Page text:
Conservation Organization of the Year

Wolf River Conservancy, based in Memphis, Tenn. with work spanning Fayette and Hardeman Counties

Wolf River Conservancy is dedicated to the protection and enhancement of southwest Tennessee’s Wolf River and its watershed as a sustainable natural resource.The Conservancy has secured thousands of acres of land for the Wolf River Wildlife Management Area and surrounding properties. Accomplishments include successfully conserving one of the last remaining areas of unprotected shoreline frontage.The Conservancy’s Wolf River Greenway project is under construction with 21-miles of newly added trail scheduled for completion in 2020.

 

Conservation Educator of the Year

Ron Blair of Middleton, Tenn. with work in Henderson County

Educator Ron Blair’s  40 years of dedication to the University of Tennessee Extension has changed lives. Blair has significantly contributed to multiple conservation programs.  He helped design and implement Outdoors, Wildlife, Leadership, and Service (O.W.L.S.), and Outdoor STEM Education at Lone Oaks Farm.Blair leaves an incredible legacy, including the capacity to directly impact as many as 30,000 students per year.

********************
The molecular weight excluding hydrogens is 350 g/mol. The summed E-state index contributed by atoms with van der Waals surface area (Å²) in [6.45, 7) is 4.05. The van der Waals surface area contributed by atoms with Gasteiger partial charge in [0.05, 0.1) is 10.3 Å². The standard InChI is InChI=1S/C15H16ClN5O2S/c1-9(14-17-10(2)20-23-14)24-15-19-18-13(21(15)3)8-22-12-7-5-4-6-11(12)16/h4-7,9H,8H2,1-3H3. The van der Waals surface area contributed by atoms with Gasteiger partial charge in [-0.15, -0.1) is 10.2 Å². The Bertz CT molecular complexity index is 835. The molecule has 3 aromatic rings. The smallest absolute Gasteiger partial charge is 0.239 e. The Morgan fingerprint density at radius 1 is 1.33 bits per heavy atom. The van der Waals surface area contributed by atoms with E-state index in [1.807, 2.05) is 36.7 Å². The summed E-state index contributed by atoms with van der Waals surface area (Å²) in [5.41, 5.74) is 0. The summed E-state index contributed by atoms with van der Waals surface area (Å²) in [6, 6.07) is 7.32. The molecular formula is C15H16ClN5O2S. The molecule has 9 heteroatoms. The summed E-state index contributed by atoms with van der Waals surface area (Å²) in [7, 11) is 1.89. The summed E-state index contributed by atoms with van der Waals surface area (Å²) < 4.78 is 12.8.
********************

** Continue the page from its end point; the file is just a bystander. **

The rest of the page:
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Reporter Mark Pace received the Conservation Communicator of the Year award.

 

Conservation Communicator of the Year

Mark Pace of Chattanooga, Tenn.

Mark Pace is a young, accomplished journalist who covers the outdoors and environment for Chattanooga Times Free Press. Eager to connect with his readers’ interests, Pace’s portfolio proves he is comfortable covering everything from outdoor recreation to conservation policy and wildlife management. His enthusiasm for the outdoors is sincerely conveyed through his writing and brings conservation issues to the forefront of the public consciousness.

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Alexis “Batgirl” Valentine accepts the Youth Conservationist of the Year award.

 

Youth Conservationist of the Year

Alexis Valentine of Gatlinburg, Tenn.

Alexis “Batgirl” Valentine, only a sophomore at Gatlinburg Pittman High School, has already proven she can hold her own among conservation leaders. Valentine has done extensive research on bats and presented her findings at numerous science and conservation fairs. Valentine received the Governor’s Excellence Award for Wildlife Research and placed at the International Junior Forester’s science competition.